Molly Dektar

In a small, high-walled backyard in Bedford-Stuyvesant, Jake Lucas, 26, was dunking the eight wicks of his dragon staff into a can of fuel. Steph Lucas, his wife, casually lit the wicks, and within seconds Jake was in the center of a blazing inferno of orange flames.

I shrunk back in my chair. His staff was maybe five feet long, and the backyard seemed to be about twelve feet square. Jake began his act, rolling the staff up his arms, down his back, turning the flames into pinwheels. At one point, he fumbled the staff and caught a patch of grass on fire. He was unfazed—but the danger was real. His roommate stood by with a fire-safety blanket, and Steph kept a full face burn kit nearby, in case a sudden wind blew the fire off course.

Jake with the dragon staff

Jake, Steph, and their roommate, Alex Meleg, are three members of the Empire Fire Collective, a fifty-person fire-performance group that will perform at Burning Man at the closing ceremony on September 5th. Fifty collectives will perform simultaneously—that’s 2,500 people swinging around rope darts and double staves—and for their efforts they’ll get discounted tickets. It’s the Empire Fire Collective’s third Burning Man. The group has been quietly practicing in obscure city parks all summer, nimbly avoiding the notice of police. “When Burning Man asked us about safety, we said we have a lot of experience putting out our fires quickly,” said Steph. They’d invited me into their backyard to watch a practice.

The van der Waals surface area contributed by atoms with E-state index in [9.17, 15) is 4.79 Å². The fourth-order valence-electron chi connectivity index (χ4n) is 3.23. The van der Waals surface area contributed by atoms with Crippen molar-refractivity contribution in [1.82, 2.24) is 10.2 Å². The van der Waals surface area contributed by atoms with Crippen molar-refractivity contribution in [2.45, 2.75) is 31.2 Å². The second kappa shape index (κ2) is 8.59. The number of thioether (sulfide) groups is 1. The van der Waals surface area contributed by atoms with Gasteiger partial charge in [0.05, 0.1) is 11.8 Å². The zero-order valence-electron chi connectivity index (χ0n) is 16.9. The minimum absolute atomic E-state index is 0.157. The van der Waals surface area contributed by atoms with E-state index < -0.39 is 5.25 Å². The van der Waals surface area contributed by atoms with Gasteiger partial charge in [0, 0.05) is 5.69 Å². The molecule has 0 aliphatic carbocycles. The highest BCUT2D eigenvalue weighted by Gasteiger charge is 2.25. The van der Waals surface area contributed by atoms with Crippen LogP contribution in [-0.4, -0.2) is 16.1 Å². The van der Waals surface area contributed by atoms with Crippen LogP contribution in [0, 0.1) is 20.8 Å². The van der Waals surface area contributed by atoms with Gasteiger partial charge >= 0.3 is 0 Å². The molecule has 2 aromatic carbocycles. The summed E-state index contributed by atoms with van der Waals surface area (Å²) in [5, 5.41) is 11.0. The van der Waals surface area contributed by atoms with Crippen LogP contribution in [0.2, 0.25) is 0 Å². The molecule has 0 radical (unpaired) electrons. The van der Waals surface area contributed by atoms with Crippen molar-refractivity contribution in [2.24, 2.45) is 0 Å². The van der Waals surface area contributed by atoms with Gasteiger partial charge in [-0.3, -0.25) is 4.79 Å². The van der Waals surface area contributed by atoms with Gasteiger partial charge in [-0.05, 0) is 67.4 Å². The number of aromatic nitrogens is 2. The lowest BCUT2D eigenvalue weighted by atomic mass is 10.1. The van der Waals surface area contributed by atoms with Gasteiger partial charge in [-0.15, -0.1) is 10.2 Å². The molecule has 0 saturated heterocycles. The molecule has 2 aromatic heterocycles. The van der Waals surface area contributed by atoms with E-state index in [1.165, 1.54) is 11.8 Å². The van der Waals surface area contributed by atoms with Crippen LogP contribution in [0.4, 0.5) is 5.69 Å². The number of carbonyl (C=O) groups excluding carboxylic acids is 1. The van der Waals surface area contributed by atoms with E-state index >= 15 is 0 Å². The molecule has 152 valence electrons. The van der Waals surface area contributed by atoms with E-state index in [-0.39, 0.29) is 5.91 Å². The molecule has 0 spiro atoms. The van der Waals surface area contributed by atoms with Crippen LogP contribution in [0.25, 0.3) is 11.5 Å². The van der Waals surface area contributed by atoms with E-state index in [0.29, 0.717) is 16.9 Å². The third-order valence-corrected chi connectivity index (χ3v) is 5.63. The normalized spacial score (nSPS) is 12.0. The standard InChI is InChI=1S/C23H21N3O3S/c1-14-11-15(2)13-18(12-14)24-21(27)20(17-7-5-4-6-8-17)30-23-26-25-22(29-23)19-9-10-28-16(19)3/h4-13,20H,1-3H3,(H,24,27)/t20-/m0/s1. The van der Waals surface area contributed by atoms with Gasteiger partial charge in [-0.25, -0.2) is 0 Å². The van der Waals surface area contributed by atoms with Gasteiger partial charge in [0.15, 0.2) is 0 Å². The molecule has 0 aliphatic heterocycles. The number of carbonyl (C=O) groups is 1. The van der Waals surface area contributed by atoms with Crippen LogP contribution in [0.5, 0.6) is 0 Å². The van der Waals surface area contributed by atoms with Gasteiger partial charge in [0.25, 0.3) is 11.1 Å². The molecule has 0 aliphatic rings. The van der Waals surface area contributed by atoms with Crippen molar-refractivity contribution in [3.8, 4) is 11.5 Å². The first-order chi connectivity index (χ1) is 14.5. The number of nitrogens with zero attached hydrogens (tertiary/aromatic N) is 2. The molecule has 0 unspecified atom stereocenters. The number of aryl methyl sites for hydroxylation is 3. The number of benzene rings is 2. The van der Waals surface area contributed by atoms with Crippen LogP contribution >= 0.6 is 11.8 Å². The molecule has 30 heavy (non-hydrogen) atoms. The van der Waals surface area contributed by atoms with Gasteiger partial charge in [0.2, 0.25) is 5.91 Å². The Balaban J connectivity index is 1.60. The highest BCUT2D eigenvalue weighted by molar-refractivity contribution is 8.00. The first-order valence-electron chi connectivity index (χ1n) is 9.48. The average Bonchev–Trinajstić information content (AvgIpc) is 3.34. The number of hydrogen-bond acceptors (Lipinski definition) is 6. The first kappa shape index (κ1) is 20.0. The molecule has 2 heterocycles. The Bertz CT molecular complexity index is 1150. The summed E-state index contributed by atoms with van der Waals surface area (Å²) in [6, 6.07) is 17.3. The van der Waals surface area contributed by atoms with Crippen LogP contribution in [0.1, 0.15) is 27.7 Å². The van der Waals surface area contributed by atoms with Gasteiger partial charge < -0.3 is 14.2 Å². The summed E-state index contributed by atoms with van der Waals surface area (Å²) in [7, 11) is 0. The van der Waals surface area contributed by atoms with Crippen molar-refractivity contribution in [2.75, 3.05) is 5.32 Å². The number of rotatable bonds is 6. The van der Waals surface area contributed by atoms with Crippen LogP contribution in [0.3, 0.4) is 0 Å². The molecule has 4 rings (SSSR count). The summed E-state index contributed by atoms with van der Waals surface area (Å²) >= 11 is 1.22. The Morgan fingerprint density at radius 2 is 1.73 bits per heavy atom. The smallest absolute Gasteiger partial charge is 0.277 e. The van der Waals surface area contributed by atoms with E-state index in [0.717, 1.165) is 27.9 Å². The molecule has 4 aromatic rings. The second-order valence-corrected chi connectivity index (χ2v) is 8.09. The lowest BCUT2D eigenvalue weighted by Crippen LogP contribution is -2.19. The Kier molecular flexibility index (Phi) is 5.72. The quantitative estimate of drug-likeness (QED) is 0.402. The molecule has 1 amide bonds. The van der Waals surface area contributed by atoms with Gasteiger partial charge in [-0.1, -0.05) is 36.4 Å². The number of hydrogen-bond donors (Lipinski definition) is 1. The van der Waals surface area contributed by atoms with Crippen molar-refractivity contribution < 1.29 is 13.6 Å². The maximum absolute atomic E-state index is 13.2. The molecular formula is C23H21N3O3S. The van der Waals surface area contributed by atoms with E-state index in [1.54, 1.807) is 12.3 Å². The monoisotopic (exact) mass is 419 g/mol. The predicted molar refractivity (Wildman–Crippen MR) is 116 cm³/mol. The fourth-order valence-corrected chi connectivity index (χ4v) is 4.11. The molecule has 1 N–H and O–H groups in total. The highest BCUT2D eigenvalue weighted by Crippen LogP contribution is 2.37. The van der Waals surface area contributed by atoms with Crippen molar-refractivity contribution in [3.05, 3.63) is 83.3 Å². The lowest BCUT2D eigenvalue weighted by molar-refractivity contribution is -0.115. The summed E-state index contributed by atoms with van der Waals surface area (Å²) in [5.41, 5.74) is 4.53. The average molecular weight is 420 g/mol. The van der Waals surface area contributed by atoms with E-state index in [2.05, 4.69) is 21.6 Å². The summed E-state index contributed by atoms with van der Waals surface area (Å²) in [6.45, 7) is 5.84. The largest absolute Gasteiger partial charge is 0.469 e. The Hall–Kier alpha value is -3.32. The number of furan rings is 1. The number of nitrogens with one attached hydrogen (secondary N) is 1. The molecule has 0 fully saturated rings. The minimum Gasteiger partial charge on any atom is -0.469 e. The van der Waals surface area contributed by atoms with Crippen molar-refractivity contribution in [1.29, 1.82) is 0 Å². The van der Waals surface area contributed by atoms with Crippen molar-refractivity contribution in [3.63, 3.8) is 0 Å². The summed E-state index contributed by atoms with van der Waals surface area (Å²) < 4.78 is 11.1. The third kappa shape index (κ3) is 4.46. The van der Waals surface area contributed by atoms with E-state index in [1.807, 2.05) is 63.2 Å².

Steph Lucas with an DIY fire rake

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Steph Lucas, Alex Meleg, Jake Lucas

Steph, 27, was the most experienced of the three spinners present, having entered the world of flow arts (which includes many mesmerizing forms of dancing with props, such as hula hooping and contact juggling) through a bellydancing class she took a few years ago. Awed by videos of bellydancers with flaming fans, she became determined to learn the fire arts herself, and started off with a class with the legendary teacher Claire de Luxe. From there, Steph inspired Jake, a writer and comedian, to try firespinning—“It seemed like a good couples thing to do,” he said with a shrug—and, after a long search for a venue that would allow it, they performed a 20-minute fire show at their wedding.

Vines in the backyard

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Steph dancing with fire fans topped with Sklitter, a sparkling titanium alloy

Steph and her roommates have never gotten in trouble for rehearsing in their backyard. On the contrary, no one seems to know. Only one window looks straight onto the backyard, and no neighbor appeared to stare at the phantasmagoria of burning Russian fans and swinging fire poi that was taking place just a few yards away.

For those who have been properly trained, Steph assured me, severe injuries are rare. It’s crucial to wear cotton clothing, use the right fuels, and avoid “fleshing” (rubbing flaming torches over your skin) unless you’ve recently shaved, she said, in which case it won’t hurt.

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Putting out a torch in a Duvetyne, a fire-safety blanket